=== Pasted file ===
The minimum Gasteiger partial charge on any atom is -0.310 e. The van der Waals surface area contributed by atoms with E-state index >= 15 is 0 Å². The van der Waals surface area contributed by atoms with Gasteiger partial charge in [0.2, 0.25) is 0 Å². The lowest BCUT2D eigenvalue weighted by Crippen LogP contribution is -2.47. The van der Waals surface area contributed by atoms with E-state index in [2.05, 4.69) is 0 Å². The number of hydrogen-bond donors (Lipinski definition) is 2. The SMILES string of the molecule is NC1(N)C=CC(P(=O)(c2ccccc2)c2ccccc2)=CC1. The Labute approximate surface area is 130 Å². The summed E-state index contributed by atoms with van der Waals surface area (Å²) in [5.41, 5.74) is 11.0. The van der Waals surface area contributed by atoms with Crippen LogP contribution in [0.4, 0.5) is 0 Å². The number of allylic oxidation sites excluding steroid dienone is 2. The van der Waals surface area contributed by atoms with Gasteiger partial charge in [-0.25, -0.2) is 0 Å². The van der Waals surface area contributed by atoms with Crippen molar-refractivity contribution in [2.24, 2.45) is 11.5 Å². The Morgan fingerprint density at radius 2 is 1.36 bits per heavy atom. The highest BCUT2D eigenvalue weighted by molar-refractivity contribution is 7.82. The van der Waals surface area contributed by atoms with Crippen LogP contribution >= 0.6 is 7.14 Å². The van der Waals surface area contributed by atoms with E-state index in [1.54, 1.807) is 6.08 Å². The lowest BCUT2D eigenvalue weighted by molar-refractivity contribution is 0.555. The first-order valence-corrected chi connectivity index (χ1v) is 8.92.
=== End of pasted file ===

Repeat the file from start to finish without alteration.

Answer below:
The minimum Gasteiger partial charge on any atom is -0.310 e. The van der Waals surface area contributed by atoms with E-state index >= 15 is 0 Å². The van der Waals surface area contributed by atoms with Gasteiger partial charge in [0.2, 0.25) is 0 Å². The lowest BCUT2D eigenvalue weighted by Crippen LogP contribution is -2.47. The van der Waals surface area contributed by atoms with E-state index in [2.05, 4.69) is 0 Å². The number of hydrogen-bond donors (Lipinski definition) is 2. The SMILES string of the molecule is NC1(N)C=CC(P(=O)(c2ccccc2)c2ccccc2)=CC1. The Labute approximate surface area is 130 Å². The summed E-state index contributed by atoms with van der Waals surface area (Å²) in [5.41, 5.74) is 11.0. The van der Waals surface area contributed by atoms with Crippen LogP contribution in [0.4, 0.5) is 0 Å². The number of allylic oxidation sites excluding steroid dienone is 2. The van der Waals surface area contributed by atoms with Gasteiger partial charge in [-0.25, -0.2) is 0 Å². The van der Waals surface area contributed by atoms with Crippen molar-refractivity contribution in [2.24, 2.45) is 11.5 Å². The Morgan fingerprint density at radius 2 is 1.36 bits per heavy atom. The highest BCUT2D eigenvalue weighted by molar-refractivity contribution is 7.82. The van der Waals surface area contributed by atoms with Crippen LogP contribution >= 0.6 is 7.14 Å². The van der Waals surface area contributed by atoms with E-state index in [1.54, 1.807) is 6.08 Å². The lowest BCUT2D eigenvalue weighted by molar-refractivity contribution is 0.555. The first-order valence-corrected chi connectivity index (χ1v) is 8.92.